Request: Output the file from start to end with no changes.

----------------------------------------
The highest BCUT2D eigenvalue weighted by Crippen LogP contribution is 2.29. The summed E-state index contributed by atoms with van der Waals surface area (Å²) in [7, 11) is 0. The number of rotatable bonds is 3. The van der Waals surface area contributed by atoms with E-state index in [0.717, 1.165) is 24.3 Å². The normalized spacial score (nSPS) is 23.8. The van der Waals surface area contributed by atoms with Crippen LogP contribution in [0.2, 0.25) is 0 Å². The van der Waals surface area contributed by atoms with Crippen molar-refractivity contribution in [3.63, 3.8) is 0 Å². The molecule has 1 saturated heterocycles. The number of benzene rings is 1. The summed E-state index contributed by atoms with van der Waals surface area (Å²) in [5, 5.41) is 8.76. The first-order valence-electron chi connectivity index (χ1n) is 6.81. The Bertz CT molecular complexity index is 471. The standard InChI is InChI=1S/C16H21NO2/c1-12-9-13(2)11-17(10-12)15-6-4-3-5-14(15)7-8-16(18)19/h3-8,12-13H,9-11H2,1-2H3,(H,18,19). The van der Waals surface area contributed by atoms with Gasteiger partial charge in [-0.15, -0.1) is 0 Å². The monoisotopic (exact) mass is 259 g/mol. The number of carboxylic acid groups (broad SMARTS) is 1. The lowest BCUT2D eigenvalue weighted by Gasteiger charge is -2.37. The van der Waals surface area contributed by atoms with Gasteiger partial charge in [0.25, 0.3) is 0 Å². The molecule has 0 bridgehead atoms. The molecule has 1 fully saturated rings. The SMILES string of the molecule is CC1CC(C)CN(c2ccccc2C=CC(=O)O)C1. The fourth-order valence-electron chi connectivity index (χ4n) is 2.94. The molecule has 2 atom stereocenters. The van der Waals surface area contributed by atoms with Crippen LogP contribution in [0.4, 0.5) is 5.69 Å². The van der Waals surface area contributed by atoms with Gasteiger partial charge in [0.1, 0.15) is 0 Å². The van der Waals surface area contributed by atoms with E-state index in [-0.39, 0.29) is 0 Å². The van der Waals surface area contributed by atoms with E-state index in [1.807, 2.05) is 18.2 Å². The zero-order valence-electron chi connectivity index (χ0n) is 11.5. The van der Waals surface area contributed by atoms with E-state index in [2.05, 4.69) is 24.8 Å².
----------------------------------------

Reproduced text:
The highest BCUT2D eigenvalue weighted by Crippen LogP contribution is 2.29. The summed E-state index contributed by atoms with van der Waals surface area (Å²) in [7, 11) is 0. The number of rotatable bonds is 3. The van der Waals surface area contributed by atoms with E-state index in [0.717, 1.165) is 24.3 Å². The normalized spacial score (nSPS) is 23.8. The van der Waals surface area contributed by atoms with Crippen LogP contribution in [0.2, 0.25) is 0 Å². The van der Waals surface area contributed by atoms with Crippen molar-refractivity contribution in [3.63, 3.8) is 0 Å². The molecule has 1 saturated heterocycles. The number of benzene rings is 1. The summed E-state index contributed by atoms with van der Waals surface area (Å²) in [5, 5.41) is 8.76. The first-order valence-electron chi connectivity index (χ1n) is 6.81. The Bertz CT molecular complexity index is 471. The standard InChI is InChI=1S/C16H21NO2/c1-12-9-13(2)11-17(10-12)15-6-4-3-5-14(15)7-8-16(18)19/h3-8,12-13H,9-11H2,1-2H3,(H,18,19). The van der Waals surface area contributed by atoms with Gasteiger partial charge in [-0.15, -0.1) is 0 Å². The monoisotopic (exact) mass is 259 g/mol. The number of carboxylic acid groups (broad SMARTS) is 1. The lowest BCUT2D eigenvalue weighted by Gasteiger charge is -2.37. The van der Waals surface area contributed by atoms with Gasteiger partial charge in [0.25, 0.3) is 0 Å². The molecule has 0 bridgehead atoms. The molecule has 1 fully saturated rings. The SMILES string of the molecule is CC1CC(C)CN(c2ccccc2C=CC(=O)O)C1. The fourth-order valence-electron chi connectivity index (χ4n) is 2.94. The molecule has 2 atom stereocenters. The van der Waals surface area contributed by atoms with Crippen LogP contribution in [0.4, 0.5) is 5.69 Å². The van der Waals surface area contributed by atoms with Gasteiger partial charge in [0.1, 0.15) is 0 Å². The van der Waals surface area contributed by atoms with E-state index in [-0.39, 0.29) is 0 Å². The van der Waals surface area contributed by atoms with E-state index in [1.807, 2.05) is 18.2 Å². The zero-order valence-electron chi connectivity index (χ0n) is 11.5. The van der Waals surface area contributed by atoms with E-state index in [2.05, 4.69) is 24.8 Å².